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Examining the rules of the game by jurisdiction: Slide tackle injury decision upheld in B.C. Court of Appeal

In Miller v Cox, 2024 BCCA 3 (Miller), the British Columbia Court of Appeal delivered a message to athletes in British Columbia: Playing within the rules of the game cannot immunize you from liability for reckless play.

The law in British Columbia recognizes that athletes accept a certain level of risk by participating in their sport. However, athletes in British Columbia may be found liable for injuring an opponent if their actions are found to not be those of a “reasonable competitor”.1

In Miller, the plaintiff was a recreational soccer player who was in possession of the ball and bearing down on goal when the defendant delivered a slide tackle, from behind, causing the plaintiff to injure his shoulder. The issue at trial was whether the defendant’s slide tackle was an action that a reasonable competitor would take.

Baker J. of the Supreme Court of British Columbia found that the defendant in Miller was negligent and held that his actions were outside the conduct a player would reasonably expect in a recreational league. Baker J. noted that there was no chance of the defendant getting the ball from the slide tackle and that the defendant was aware of the risk of injuring the plaintiff with the move.2

On appeal, the defendant’s primary argument was that a careless play will only become negligence where the conduct that causes the injury is not permitted by the rules of play. The defendant submitted that the judge applied an incorrect standard of care whereby the plaintiff need only establish carelessness on the part of the defendant to establish liability. The defendant argued that because slide tackles were permitted by the rules of the game, the judge erred in law by applying the wrong standard of care.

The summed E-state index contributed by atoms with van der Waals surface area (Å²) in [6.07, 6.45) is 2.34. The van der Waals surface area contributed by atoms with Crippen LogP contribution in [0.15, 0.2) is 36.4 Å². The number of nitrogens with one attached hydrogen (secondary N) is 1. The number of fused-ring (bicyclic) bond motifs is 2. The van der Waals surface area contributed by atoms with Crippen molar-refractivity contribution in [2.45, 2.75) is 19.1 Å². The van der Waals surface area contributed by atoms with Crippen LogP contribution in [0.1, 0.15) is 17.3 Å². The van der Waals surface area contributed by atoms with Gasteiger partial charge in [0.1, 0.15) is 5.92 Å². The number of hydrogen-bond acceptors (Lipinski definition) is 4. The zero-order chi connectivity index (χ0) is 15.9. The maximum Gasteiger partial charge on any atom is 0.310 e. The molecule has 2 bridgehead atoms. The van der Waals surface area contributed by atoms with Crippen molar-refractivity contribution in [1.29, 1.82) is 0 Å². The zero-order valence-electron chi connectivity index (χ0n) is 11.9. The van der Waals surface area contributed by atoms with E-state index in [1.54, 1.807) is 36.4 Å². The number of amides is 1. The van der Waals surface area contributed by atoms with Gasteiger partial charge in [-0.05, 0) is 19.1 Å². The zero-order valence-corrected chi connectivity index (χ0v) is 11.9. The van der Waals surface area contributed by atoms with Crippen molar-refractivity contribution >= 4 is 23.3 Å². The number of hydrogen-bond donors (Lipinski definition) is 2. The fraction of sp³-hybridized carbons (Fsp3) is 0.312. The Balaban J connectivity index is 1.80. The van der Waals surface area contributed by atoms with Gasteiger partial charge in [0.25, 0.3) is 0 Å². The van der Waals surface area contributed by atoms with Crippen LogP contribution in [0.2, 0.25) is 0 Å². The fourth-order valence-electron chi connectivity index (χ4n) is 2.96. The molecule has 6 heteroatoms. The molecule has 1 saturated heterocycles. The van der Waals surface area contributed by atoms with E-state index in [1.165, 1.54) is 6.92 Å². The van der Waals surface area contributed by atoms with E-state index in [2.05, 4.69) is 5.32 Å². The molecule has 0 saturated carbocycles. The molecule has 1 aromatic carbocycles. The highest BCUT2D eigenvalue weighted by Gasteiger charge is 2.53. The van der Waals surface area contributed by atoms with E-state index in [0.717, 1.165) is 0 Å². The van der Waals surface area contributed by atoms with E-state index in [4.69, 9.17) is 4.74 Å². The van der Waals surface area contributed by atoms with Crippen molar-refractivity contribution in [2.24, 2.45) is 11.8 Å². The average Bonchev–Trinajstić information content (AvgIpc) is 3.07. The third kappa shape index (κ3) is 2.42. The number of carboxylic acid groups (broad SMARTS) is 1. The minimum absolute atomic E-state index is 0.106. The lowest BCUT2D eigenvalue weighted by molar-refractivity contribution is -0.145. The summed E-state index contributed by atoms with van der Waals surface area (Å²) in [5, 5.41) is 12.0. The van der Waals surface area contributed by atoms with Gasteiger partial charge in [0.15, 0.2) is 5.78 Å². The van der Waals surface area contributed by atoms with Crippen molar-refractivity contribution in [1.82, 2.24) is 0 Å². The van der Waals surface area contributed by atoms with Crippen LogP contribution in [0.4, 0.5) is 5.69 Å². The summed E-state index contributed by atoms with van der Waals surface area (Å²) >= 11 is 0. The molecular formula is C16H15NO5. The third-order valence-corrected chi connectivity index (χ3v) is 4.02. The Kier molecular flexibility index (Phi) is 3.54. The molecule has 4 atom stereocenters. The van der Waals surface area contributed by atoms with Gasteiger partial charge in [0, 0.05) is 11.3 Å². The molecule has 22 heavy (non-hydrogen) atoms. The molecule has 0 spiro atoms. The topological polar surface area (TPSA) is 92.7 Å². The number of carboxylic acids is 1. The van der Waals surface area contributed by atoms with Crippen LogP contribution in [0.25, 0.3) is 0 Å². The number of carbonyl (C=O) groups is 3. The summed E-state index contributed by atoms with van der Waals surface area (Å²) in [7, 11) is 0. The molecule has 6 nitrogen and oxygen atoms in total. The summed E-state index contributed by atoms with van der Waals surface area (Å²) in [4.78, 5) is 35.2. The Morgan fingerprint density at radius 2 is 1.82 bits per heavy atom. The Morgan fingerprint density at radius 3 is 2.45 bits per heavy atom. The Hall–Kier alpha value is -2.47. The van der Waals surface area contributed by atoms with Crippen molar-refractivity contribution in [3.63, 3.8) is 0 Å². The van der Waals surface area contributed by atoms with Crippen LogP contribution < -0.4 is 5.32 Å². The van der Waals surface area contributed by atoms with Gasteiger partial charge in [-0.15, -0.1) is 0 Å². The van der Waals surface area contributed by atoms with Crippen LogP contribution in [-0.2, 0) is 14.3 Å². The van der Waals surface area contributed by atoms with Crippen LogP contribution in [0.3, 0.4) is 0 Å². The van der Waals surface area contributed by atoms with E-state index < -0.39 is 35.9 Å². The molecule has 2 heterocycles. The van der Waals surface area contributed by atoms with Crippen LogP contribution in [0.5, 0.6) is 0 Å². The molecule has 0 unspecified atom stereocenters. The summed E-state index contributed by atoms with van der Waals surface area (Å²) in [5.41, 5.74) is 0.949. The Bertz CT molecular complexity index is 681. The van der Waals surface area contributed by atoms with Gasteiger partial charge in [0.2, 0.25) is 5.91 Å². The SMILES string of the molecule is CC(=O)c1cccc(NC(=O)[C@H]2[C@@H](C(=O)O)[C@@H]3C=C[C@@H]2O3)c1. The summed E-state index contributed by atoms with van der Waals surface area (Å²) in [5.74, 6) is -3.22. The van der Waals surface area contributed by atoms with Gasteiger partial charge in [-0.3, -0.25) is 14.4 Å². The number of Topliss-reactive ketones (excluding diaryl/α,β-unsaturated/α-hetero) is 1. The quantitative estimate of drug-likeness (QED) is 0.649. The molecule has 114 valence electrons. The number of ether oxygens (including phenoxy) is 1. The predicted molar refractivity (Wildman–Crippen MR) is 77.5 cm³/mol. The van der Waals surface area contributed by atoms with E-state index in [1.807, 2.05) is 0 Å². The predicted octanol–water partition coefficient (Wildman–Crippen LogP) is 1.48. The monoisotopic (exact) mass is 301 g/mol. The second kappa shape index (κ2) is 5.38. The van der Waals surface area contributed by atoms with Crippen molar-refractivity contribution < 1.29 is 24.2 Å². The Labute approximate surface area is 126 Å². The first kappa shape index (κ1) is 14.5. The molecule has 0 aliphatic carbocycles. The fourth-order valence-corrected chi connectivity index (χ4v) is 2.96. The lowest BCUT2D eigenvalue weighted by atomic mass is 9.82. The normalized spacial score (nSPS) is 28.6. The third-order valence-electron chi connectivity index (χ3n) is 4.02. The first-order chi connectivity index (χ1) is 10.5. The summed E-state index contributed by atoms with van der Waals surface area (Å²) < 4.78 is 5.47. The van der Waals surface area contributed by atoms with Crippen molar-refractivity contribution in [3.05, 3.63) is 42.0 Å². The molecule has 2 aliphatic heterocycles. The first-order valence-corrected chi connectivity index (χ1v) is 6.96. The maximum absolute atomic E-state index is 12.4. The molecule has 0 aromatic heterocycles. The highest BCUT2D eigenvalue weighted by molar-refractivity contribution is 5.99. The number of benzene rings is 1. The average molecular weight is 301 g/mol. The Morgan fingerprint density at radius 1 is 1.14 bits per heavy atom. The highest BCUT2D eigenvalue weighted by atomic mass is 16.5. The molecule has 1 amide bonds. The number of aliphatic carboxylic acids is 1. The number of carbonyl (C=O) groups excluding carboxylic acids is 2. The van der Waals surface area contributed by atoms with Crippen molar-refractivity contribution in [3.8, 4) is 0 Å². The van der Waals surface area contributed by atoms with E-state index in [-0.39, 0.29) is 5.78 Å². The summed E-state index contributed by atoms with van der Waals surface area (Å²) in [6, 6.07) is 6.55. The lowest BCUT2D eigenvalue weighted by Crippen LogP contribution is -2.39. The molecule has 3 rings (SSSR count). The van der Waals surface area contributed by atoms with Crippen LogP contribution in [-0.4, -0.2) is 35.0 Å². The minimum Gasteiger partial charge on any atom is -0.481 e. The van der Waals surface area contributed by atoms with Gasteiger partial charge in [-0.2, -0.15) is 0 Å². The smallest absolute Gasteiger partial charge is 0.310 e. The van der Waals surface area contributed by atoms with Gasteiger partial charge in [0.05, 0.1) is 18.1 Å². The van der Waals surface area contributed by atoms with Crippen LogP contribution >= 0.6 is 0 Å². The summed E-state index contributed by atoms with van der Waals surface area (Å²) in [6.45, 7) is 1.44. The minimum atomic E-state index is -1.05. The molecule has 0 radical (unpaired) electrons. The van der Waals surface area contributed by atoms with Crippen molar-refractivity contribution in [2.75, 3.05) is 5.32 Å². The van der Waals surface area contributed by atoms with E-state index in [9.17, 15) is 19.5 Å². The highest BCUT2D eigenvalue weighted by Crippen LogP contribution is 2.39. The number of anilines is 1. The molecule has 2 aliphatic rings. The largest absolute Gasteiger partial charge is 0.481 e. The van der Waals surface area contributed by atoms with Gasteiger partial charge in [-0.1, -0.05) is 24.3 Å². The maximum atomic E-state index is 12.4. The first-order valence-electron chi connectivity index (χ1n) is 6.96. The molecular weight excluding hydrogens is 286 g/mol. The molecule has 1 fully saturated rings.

Fitch J.A., writing for the British Columbia Court of Appeal, rejected the defendant’s argument, and observed that a body check, while permitted within the rules of hockey, may attract liability if the body check exposes the opponent to an unreasonable risk of harm.3

The Miller decision provides several important takeaways for athletes and sports leagues in British Columbia, which we highlight below.

1. Importance of the rules of the game varies by jurisdiction

The British Columbia Court of Appeal’s decision in Miller highlights the contrast between the law in British Columbia and the law in some of Canada’s eastern provinces. While the Miller decision makes clear that in British Columbia a player can be found liable for reckless conduct causing an injury to an opponent even if that conduct falls within the rules of the game, in Manitoba and Ontario courts may place greater weight on whether the defendant’s conduct was permitted by the rules.

Temple v Hallem is a Manitoba Court of Appeal decision concerning an incident from a co-ed softball game where the larger male defendant slid into the smaller female plaintiff who was playing catcher at home plate. The trial judge in Temple allowed the plaintiff’s claim, finding that the defendant’s conduct went outside of the rules of the game, describing the incident as follows: “[t]he action of a 180-pound young man, hurtling down the base line towards a 117-pound woman, and going into what is a virtually, a professional slide, and violently colliding with the plaintiff, in my view, goes beyond the rules of good conduct and fair play demanded by the league.”

Huband J.A., writing for the Manitoba Court of Appeal, referred to the oft-cited Manitoba Queen’s Bench decision in Agar v Canning,4 which underpins much of the sports negligence case law in Ontario. Huband J.A. found that the Agar decision “suggests that only a deliberate violation of the rules calculated to do injury will give rise to civil liability. Otherwise, people who engage in sport are assumed to accept the risk of accidental harm.”5